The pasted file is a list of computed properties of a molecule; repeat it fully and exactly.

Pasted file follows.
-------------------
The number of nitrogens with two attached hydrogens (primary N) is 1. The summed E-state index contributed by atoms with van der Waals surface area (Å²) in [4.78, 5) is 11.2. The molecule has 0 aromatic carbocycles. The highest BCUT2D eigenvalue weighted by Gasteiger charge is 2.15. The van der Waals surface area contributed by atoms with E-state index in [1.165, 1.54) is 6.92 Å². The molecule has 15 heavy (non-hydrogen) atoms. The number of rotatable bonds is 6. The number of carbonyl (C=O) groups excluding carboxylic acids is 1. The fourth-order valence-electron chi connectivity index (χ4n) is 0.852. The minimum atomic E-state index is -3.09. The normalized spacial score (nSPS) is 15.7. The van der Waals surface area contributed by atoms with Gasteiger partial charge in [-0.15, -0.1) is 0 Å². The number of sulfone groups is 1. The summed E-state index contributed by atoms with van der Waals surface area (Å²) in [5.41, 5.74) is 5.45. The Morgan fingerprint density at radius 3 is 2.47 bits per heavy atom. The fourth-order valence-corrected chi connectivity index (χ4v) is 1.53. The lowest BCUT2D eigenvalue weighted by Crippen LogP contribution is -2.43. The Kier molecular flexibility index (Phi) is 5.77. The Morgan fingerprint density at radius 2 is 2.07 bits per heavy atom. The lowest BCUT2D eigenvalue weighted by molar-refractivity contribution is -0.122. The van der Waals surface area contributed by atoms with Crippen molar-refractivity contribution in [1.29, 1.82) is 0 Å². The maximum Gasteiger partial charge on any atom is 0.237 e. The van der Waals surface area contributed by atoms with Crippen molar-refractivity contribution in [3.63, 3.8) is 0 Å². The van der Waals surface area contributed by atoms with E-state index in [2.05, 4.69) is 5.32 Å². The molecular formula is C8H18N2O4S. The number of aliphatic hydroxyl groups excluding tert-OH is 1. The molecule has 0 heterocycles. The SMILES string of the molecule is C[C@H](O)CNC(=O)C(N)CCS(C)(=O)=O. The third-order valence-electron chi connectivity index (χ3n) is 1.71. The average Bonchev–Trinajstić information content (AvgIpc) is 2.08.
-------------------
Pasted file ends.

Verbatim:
The number of nitrogens with two attached hydrogens (primary N) is 1. The summed E-state index contributed by atoms with van der Waals surface area (Å²) in [4.78, 5) is 11.2. The molecule has 0 aromatic carbocycles. The highest BCUT2D eigenvalue weighted by Gasteiger charge is 2.15. The van der Waals surface area contributed by atoms with E-state index in [1.165, 1.54) is 6.92 Å². The molecule has 15 heavy (non-hydrogen) atoms. The number of rotatable bonds is 6. The number of carbonyl (C=O) groups excluding carboxylic acids is 1. The fourth-order valence-electron chi connectivity index (χ4n) is 0.852. The minimum atomic E-state index is -3.09. The normalized spacial score (nSPS) is 15.7. The van der Waals surface area contributed by atoms with Gasteiger partial charge in [-0.15, -0.1) is 0 Å². The number of sulfone groups is 1. The summed E-state index contributed by atoms with van der Waals surface area (Å²) in [5.41, 5.74) is 5.45. The Morgan fingerprint density at radius 3 is 2.47 bits per heavy atom. The fourth-order valence-corrected chi connectivity index (χ4v) is 1.53. The lowest BCUT2D eigenvalue weighted by Crippen LogP contribution is -2.43. The Kier molecular flexibility index (Phi) is 5.77. The Morgan fingerprint density at radius 2 is 2.07 bits per heavy atom. The lowest BCUT2D eigenvalue weighted by molar-refractivity contribution is -0.122. The van der Waals surface area contributed by atoms with Crippen molar-refractivity contribution in [1.29, 1.82) is 0 Å². The maximum Gasteiger partial charge on any atom is 0.237 e. The van der Waals surface area contributed by atoms with Crippen molar-refractivity contribution in [3.63, 3.8) is 0 Å². The van der Waals surface area contributed by atoms with E-state index in [2.05, 4.69) is 5.32 Å². The molecular formula is C8H18N2O4S. The number of aliphatic hydroxyl groups excluding tert-OH is 1. The molecule has 0 heterocycles. The SMILES string of the molecule is C[C@H](O)CNC(=O)C(N)CCS(C)(=O)=O. The third-order valence-electron chi connectivity index (χ3n) is 1.71. The average Bonchev–Trinajstić information content (AvgIpc) is 2.08.